I hope not to befuddle our national readership with too much news and talk about New York City, but there is an important point here. Alpert's analysis reveals how easily education data are distorted for political purposes. We have seen this done before, but seldom so blatantly or so cleverly. It is likely the case that every school superintendent wants to release test scores and graduation rates that show what a success he or she has been. But what we have seen over the past five years is a determined political campaign—not just Bloomberg for President, although that may yet happen—but rather a political campaign to "prove" that mayoral control without any checks or balances is the absolute best way to manage a school system. The Department is incapable of impartial research. Its press releases are filled with the kind of P.R. spin that we have come to associate with politicians running for office, not with research departments where someone has his or her professional reputation on the line.

Whenever there is a new release of test score data from the state, I invariably get calls from reporters, asking what I think of the latest numbers. I have learned over the past few years never to answer their questions until I have had a chance to see the complete data set with my own eyes. I know that the Department has massaged the data and sought out every glimmer of good news while creating a narrative that distracts the reporters' attention from anything unfavorable.

Forgive me, Deborah, but all this media manipulation persuades me that we need national tests (with no stakes), so that states and cities and districts can't play games with the numbers. Failing that, I think that every state should have an independent agency to administer tests and report their results, and that these agencies should be run by professional psychometricians who can neither take credit nor blame when the scores rise or fall. In New York State, when the math scores went down last year, the State Education Department said that the test was harder; when the math scores went up this year, the State Education Department was congratulating itself and the Regents (our state board) for its wise policies. How about an agency that dispenses the facts without fear or favor or self-praise?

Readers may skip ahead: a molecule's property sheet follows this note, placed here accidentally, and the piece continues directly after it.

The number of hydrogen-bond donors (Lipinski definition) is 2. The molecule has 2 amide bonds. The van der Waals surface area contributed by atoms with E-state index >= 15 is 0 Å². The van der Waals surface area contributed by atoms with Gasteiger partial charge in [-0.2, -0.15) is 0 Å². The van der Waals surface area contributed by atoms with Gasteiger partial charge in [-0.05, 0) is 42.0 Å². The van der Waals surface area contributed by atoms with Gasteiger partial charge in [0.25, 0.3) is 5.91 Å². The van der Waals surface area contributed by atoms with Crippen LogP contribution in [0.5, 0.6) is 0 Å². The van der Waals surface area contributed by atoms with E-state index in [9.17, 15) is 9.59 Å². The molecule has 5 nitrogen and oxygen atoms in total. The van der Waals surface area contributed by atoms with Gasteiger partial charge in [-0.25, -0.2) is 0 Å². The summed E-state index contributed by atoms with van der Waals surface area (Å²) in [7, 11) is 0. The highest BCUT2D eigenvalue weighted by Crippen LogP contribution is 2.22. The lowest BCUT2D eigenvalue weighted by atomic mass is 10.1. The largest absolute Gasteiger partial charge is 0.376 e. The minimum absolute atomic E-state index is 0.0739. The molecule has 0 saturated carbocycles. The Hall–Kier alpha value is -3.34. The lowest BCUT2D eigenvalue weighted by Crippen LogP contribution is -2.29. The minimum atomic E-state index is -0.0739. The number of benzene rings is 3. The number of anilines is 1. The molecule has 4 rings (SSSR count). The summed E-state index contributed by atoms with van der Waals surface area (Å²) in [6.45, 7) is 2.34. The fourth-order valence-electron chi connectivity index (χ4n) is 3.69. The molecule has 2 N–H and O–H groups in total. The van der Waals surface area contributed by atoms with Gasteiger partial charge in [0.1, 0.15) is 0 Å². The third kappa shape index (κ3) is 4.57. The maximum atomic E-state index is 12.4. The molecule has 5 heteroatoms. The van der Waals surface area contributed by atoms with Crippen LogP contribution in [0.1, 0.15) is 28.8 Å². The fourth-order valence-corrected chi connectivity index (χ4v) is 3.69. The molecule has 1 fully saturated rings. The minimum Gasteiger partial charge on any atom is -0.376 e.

I would just point out that graduation rates are inherently muddy. It is not the state of nature that this is a straightforward statistic that is only obfuscated through deliberate sabotage. Its definition is open to dispute, and it is difficult technically to track.

The question Tom is whether they are using the same definition as the one used in 2002?

I'm assuming that Bloomberg is claiming that the June 2002 graduating class at MLK Jt was only roughly 40% the size of its average incoming freshman class. Plus or minus a few percent. I feel comfortable saying this because MLK is a huge school and because Blooberg is claiming increases that are astounding in size--from 40% to 90%. (With similar data for a dozen other schools.) So we could be off a bit in either direction and it would still be astounding. An odd glitch here or there can't account for this massive shift (a few deaths, a few more students moving to Puerto Rico vs those moving back, etc). He's making a staggering claim, and we can't pass it off because statistics are not such straightforward things. A Math 101 student stops and takes note when he gets results on this order of magnitude. I'm assuming Klein/Bloomberg did too.